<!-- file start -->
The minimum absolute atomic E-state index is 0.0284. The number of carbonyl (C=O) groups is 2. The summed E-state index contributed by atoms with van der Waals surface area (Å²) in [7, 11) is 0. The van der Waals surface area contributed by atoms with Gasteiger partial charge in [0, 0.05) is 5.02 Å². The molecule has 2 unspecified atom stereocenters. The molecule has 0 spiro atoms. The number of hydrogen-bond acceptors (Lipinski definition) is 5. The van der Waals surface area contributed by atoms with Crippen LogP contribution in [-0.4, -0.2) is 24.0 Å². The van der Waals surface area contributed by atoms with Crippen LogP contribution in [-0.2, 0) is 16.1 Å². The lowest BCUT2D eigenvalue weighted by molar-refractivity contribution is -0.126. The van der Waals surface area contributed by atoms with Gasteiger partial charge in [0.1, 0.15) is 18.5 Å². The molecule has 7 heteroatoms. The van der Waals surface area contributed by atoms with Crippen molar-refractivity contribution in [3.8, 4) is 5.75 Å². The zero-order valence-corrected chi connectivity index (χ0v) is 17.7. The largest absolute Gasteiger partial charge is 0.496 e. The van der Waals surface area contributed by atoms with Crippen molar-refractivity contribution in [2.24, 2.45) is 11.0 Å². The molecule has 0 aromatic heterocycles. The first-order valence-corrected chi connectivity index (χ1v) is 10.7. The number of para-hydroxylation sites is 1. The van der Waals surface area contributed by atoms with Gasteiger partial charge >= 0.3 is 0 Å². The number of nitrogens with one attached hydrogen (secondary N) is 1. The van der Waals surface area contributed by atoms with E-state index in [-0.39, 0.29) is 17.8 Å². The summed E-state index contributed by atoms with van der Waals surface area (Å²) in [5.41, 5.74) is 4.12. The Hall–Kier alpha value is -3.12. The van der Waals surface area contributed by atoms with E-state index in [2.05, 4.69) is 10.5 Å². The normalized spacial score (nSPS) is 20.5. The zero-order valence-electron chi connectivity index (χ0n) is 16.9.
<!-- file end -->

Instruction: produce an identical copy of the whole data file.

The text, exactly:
The minimum absolute atomic E-state index is 0.0284. The number of carbonyl (C=O) groups is 2. The summed E-state index contributed by atoms with van der Waals surface area (Å²) in [7, 11) is 0. The van der Waals surface area contributed by atoms with Gasteiger partial charge in [0, 0.05) is 5.02 Å². The molecule has 2 unspecified atom stereocenters. The molecule has 0 spiro atoms. The number of hydrogen-bond acceptors (Lipinski definition) is 5. The van der Waals surface area contributed by atoms with Crippen LogP contribution in [-0.4, -0.2) is 24.0 Å². The van der Waals surface area contributed by atoms with Crippen LogP contribution in [-0.2, 0) is 16.1 Å². The lowest BCUT2D eigenvalue weighted by molar-refractivity contribution is -0.126. The van der Waals surface area contributed by atoms with Gasteiger partial charge in [0.1, 0.15) is 18.5 Å². The molecule has 7 heteroatoms. The van der Waals surface area contributed by atoms with Crippen molar-refractivity contribution in [3.8, 4) is 5.75 Å². The zero-order valence-corrected chi connectivity index (χ0v) is 17.7. The largest absolute Gasteiger partial charge is 0.496 e. The van der Waals surface area contributed by atoms with Crippen molar-refractivity contribution in [2.24, 2.45) is 11.0 Å². The molecule has 0 aromatic heterocycles. The first-order valence-corrected chi connectivity index (χ1v) is 10.7. The number of para-hydroxylation sites is 1. The van der Waals surface area contributed by atoms with Gasteiger partial charge >= 0.3 is 0 Å². The number of nitrogens with one attached hydrogen (secondary N) is 1. The van der Waals surface area contributed by atoms with E-state index in [-0.39, 0.29) is 17.8 Å². The summed E-state index contributed by atoms with van der Waals surface area (Å²) in [5.41, 5.74) is 4.12. The Hall–Kier alpha value is -3.12. The van der Waals surface area contributed by atoms with E-state index in [2.05, 4.69) is 10.5 Å². The normalized spacial score (nSPS) is 20.5. The zero-order valence-electron chi connectivity index (χ0n) is 16.9.